Scientists have discovered that a single gene mutation, in the CARD11 gene, could lead to atopic dermatitis. Something as simple as amino acid glutamine supplementation might correct the defect’s cell-signaling misfires, according to a study published August 2017 in Nature Genetics.
Single genes can offer critical insight into why severe immune disorders occur. But few monogenic causes of common allergic diseases, including atopic dermatitis, have been reported.
The authors of this study looked at gene sequencing in patients with severe atopic dermatitis and identified CARD11 gene mutations in eight patients, from four families. CARD11 encodes the protein of the same name CARD11, a cell-signaling protein. Mutations of the gene can lead to not only severe atopic dermatitis, but also infections beyond the skin, in some cases, the authors report.
In atopic dermatitis, specifically, the researchers found each of the families had CARD11 mutations that impacted different CARD11 protein domains; yet, all mutations had similar T-cell signaling effects. These different heterozygous hypomorphic CARD11 mutations have the potential to result in severe atopic disease in humans and weaker T cell responses.
The mutations appear to interfere with activation of two cell-signaling pathways: nuclear factor-κB and mammalian target of rapamycin complex 1 (mTORC1), which can be activated, in part, by glutamine.
The researchers went on to find that by growing these patients’ cultured T-cells with excess glutamine, they were able to boost mTORC1 activation, potentially correcting the mutation’s effect on the pathway.
“In essence, it’s entirely possible that severe atopic dermatitis, in the absence of more overt syndromic features, could be caused by a single gene defect. And sometimes that defect might lend to a tailored therapy”, according to study author Joshua Milner, M.D., National Institute of Allergy and Infectious Diseases (NIAID) chief of the Genetics and Pathogenesis of Allergy Section and of the Laboratory of Allergic Diseases.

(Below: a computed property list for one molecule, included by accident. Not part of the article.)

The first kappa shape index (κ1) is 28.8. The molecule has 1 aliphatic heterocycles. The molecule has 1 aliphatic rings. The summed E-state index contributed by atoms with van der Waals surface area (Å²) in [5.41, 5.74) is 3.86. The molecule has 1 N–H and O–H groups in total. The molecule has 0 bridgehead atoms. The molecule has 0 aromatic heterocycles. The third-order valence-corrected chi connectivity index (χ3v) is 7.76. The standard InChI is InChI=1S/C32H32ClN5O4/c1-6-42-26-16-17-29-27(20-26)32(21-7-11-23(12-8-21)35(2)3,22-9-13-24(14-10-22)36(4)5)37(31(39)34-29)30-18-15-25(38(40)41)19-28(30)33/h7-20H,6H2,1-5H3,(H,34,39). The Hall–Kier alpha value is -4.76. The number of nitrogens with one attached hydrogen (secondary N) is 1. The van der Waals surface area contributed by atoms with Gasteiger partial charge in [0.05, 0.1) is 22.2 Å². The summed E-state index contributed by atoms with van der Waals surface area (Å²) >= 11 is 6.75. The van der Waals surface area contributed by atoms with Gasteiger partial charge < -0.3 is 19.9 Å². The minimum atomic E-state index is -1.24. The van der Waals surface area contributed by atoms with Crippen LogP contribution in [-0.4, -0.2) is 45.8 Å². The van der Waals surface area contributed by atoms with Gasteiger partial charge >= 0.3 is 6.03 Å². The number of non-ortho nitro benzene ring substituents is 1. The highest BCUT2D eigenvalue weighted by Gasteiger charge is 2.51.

The study should prompt dermatologists and others who manage atopic dermatitis patients to take note, Dr. Milner says.
“It certainly raises the question as to whether we should ever be calling bad cases ‘just bad allergy’ or ‘just poorly controlled or controllable atopic dermatitis,’” he says.
The authors suggest that, in the absence of syndromic features, CARD11 mutations could be a common cause of severe allergy. Dr. Milner and colleagues noted the mutation in not just severe atopic dermatitis, but in a spectrum of atopic disease.
“Referral bias likely provided us with more severe cases, but some relatives were not as severe and nearly all patients improved over time,” he says.
Therefore, dermatologists and others should consider looking for heterozygous CARD11 mutations when doing genetic testing for atopic dermatitis in families.
“[Atopic dermatitis] might have a specific underlying cause, but there may not be clues pointing to any specific syndrome with the possible exception of those who have a dominant inheritance of atopic dermatitis. Perhaps, the index might not have infection but a better history of an infection in the context of atopic dermatitis in immediate relatives might be important to elicit,” Dr. Milner says.
Genetic screening may have a greater role in common but severe presentations, as more variants like these are found and more is understood about how they work, he says.
While researchers have shown CARD11 is critical for mTORC1 activation, more research is needed to determine which CARD11 domains impact upregulation of ASCT2, an essential glutamine transporter, which leads to mTORC1 engagement.
Researchers have already started looking at the effects of supplementation with glutamine and leucine to activate mTORC1.
“We have a protocol about to go to the Institutional Review Board (IRB) to treat moderate-to-severe atopic dermatitis patients with and without CARD11 mutations with glutamine and leucine supplementation. Glutamine supplementation worked to prevent atopic dermatitis in a randomized trial of preterm infants followed out to six years, so we are very enthusiastic that this might have broad implications,” Dr. Milner says.
The simple treatment has the potential to restore mTORC1 signaling in activated T cells, lessening atopic disease in patients with functional CARD11 mutations or related genes, according to the study.
Chi A Ma, Jeffrey R Stinson, Yuan Zhang, et al. "Germline hypomorphic CARD11 mutations in severe atopic disease," Nature Genetics. Published online June 19, 2017. DOI:10.1038/ng.3898 http://go.nature.com/2xNfkWa